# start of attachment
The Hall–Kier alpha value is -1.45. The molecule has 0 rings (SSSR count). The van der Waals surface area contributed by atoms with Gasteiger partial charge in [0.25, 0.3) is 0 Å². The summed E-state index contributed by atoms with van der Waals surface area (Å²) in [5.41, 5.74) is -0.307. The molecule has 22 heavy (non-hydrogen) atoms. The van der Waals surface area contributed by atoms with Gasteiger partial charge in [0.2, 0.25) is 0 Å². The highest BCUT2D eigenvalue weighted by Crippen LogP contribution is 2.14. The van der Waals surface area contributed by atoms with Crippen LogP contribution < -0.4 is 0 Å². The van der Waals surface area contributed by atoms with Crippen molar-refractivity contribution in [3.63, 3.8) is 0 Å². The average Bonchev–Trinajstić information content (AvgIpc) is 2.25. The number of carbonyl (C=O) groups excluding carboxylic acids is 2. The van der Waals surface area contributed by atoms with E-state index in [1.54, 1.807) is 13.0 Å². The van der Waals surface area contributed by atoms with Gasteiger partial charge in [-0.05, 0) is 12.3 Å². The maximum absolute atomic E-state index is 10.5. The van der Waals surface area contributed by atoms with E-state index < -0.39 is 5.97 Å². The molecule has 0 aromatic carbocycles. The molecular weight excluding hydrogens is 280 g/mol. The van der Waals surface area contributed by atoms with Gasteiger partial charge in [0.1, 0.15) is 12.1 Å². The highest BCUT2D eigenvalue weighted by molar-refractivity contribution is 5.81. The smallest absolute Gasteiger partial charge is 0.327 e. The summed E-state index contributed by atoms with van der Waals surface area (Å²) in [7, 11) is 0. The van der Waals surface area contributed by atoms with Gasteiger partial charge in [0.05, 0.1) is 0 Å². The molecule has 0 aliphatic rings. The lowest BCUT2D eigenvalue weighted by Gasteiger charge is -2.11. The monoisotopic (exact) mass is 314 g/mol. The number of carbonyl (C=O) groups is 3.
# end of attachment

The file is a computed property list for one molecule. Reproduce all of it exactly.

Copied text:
The Hall–Kier alpha value is -1.45. The molecule has 0 rings (SSSR count). The van der Waals surface area contributed by atoms with Gasteiger partial charge in [0.25, 0.3) is 0 Å². The summed E-state index contributed by atoms with van der Waals surface area (Å²) in [5.41, 5.74) is -0.307. The molecule has 22 heavy (non-hydrogen) atoms. The van der Waals surface area contributed by atoms with Gasteiger partial charge in [0.2, 0.25) is 0 Å². The highest BCUT2D eigenvalue weighted by Crippen LogP contribution is 2.14. The van der Waals surface area contributed by atoms with Crippen LogP contribution < -0.4 is 0 Å². The van der Waals surface area contributed by atoms with Crippen molar-refractivity contribution in [3.63, 3.8) is 0 Å². The average Bonchev–Trinajstić information content (AvgIpc) is 2.25. The number of carbonyl (C=O) groups excluding carboxylic acids is 2. The van der Waals surface area contributed by atoms with E-state index in [1.54, 1.807) is 13.0 Å². The van der Waals surface area contributed by atoms with Gasteiger partial charge in [-0.05, 0) is 12.3 Å². The maximum absolute atomic E-state index is 10.5. The van der Waals surface area contributed by atoms with E-state index < -0.39 is 5.97 Å². The molecule has 0 aromatic carbocycles. The molecular weight excluding hydrogens is 280 g/mol. The van der Waals surface area contributed by atoms with Gasteiger partial charge in [0.1, 0.15) is 12.1 Å². The highest BCUT2D eigenvalue weighted by molar-refractivity contribution is 5.81. The smallest absolute Gasteiger partial charge is 0.327 e. The summed E-state index contributed by atoms with van der Waals surface area (Å²) in [7, 11) is 0. The van der Waals surface area contributed by atoms with Gasteiger partial charge in [0.05, 0.1) is 0 Å². The molecule has 0 aliphatic rings. The lowest BCUT2D eigenvalue weighted by Gasteiger charge is -2.11. The monoisotopic (exact) mass is 314 g/mol. The number of carbonyl (C=O) groups is 3.